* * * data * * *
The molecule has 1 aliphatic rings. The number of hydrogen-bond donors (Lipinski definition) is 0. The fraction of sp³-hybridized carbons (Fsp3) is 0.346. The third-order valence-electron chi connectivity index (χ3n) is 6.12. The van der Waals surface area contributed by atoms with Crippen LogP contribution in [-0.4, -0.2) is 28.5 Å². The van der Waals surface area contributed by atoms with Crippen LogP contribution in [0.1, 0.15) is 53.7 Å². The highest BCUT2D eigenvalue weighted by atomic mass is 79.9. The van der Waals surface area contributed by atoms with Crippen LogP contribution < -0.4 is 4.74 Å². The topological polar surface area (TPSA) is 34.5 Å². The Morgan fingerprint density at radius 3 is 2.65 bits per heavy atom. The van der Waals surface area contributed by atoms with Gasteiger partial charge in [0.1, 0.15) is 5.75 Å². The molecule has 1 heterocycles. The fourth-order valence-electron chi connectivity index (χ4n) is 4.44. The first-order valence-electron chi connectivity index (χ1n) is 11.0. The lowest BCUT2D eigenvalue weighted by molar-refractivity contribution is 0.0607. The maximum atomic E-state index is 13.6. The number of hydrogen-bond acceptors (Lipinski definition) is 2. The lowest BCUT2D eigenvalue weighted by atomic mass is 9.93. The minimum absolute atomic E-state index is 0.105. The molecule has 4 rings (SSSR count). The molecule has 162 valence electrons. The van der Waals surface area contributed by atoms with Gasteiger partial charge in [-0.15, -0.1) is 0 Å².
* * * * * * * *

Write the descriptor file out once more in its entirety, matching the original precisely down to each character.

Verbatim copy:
The molecule has 1 aliphatic rings. The number of hydrogen-bond donors (Lipinski definition) is 0. The fraction of sp³-hybridized carbons (Fsp3) is 0.346. The third-order valence-electron chi connectivity index (χ3n) is 6.12. The van der Waals surface area contributed by atoms with Crippen LogP contribution in [-0.4, -0.2) is 28.5 Å². The van der Waals surface area contributed by atoms with Crippen LogP contribution in [0.1, 0.15) is 53.7 Å². The highest BCUT2D eigenvalue weighted by atomic mass is 79.9. The van der Waals surface area contributed by atoms with Crippen LogP contribution < -0.4 is 4.74 Å². The topological polar surface area (TPSA) is 34.5 Å². The Morgan fingerprint density at radius 3 is 2.65 bits per heavy atom. The van der Waals surface area contributed by atoms with Gasteiger partial charge in [0.1, 0.15) is 5.75 Å². The molecule has 1 heterocycles. The fourth-order valence-electron chi connectivity index (χ4n) is 4.44. The first-order valence-electron chi connectivity index (χ1n) is 11.0. The lowest BCUT2D eigenvalue weighted by molar-refractivity contribution is 0.0607. The maximum atomic E-state index is 13.6. The number of hydrogen-bond acceptors (Lipinski definition) is 2. The lowest BCUT2D eigenvalue weighted by atomic mass is 9.93. The minimum absolute atomic E-state index is 0.105. The molecule has 4 rings (SSSR count). The molecule has 162 valence electrons. The van der Waals surface area contributed by atoms with Gasteiger partial charge in [-0.15, -0.1) is 0 Å².